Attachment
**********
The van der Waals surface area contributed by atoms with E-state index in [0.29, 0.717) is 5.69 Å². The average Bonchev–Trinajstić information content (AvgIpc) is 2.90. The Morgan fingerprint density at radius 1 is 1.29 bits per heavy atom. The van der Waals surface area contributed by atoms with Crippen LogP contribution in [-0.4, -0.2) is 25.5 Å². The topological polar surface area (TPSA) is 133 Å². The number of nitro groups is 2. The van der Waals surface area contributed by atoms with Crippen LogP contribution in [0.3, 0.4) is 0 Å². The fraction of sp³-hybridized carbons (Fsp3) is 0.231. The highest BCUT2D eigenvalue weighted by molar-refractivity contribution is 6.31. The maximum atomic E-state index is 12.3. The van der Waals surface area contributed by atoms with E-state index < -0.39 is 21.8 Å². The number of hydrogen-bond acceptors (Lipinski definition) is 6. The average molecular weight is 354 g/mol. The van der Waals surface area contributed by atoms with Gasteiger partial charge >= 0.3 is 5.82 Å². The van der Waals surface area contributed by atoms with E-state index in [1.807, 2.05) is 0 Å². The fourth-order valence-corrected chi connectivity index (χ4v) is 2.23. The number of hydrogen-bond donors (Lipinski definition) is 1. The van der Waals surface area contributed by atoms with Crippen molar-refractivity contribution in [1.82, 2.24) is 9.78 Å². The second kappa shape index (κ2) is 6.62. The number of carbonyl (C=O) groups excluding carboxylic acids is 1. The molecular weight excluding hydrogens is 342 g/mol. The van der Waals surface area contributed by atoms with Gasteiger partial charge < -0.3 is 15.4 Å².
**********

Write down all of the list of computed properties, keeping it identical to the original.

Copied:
The van der Waals surface area contributed by atoms with E-state index in [0.29, 0.717) is 5.69 Å². The average Bonchev–Trinajstić information content (AvgIpc) is 2.90. The Morgan fingerprint density at radius 1 is 1.29 bits per heavy atom. The van der Waals surface area contributed by atoms with Crippen LogP contribution in [-0.4, -0.2) is 25.5 Å². The topological polar surface area (TPSA) is 133 Å². The number of nitro groups is 2. The van der Waals surface area contributed by atoms with Crippen LogP contribution in [0.3, 0.4) is 0 Å². The fraction of sp³-hybridized carbons (Fsp3) is 0.231. The highest BCUT2D eigenvalue weighted by molar-refractivity contribution is 6.31. The maximum atomic E-state index is 12.3. The van der Waals surface area contributed by atoms with E-state index < -0.39 is 21.8 Å². The number of hydrogen-bond acceptors (Lipinski definition) is 6. The average molecular weight is 354 g/mol. The van der Waals surface area contributed by atoms with Gasteiger partial charge >= 0.3 is 5.82 Å². The van der Waals surface area contributed by atoms with E-state index in [1.807, 2.05) is 0 Å². The fourth-order valence-corrected chi connectivity index (χ4v) is 2.23. The number of hydrogen-bond donors (Lipinski definition) is 1. The van der Waals surface area contributed by atoms with Crippen molar-refractivity contribution in [1.82, 2.24) is 9.78 Å². The second kappa shape index (κ2) is 6.62. The number of carbonyl (C=O) groups excluding carboxylic acids is 1. The molecular weight excluding hydrogens is 342 g/mol. The van der Waals surface area contributed by atoms with Gasteiger partial charge < -0.3 is 15.4 Å².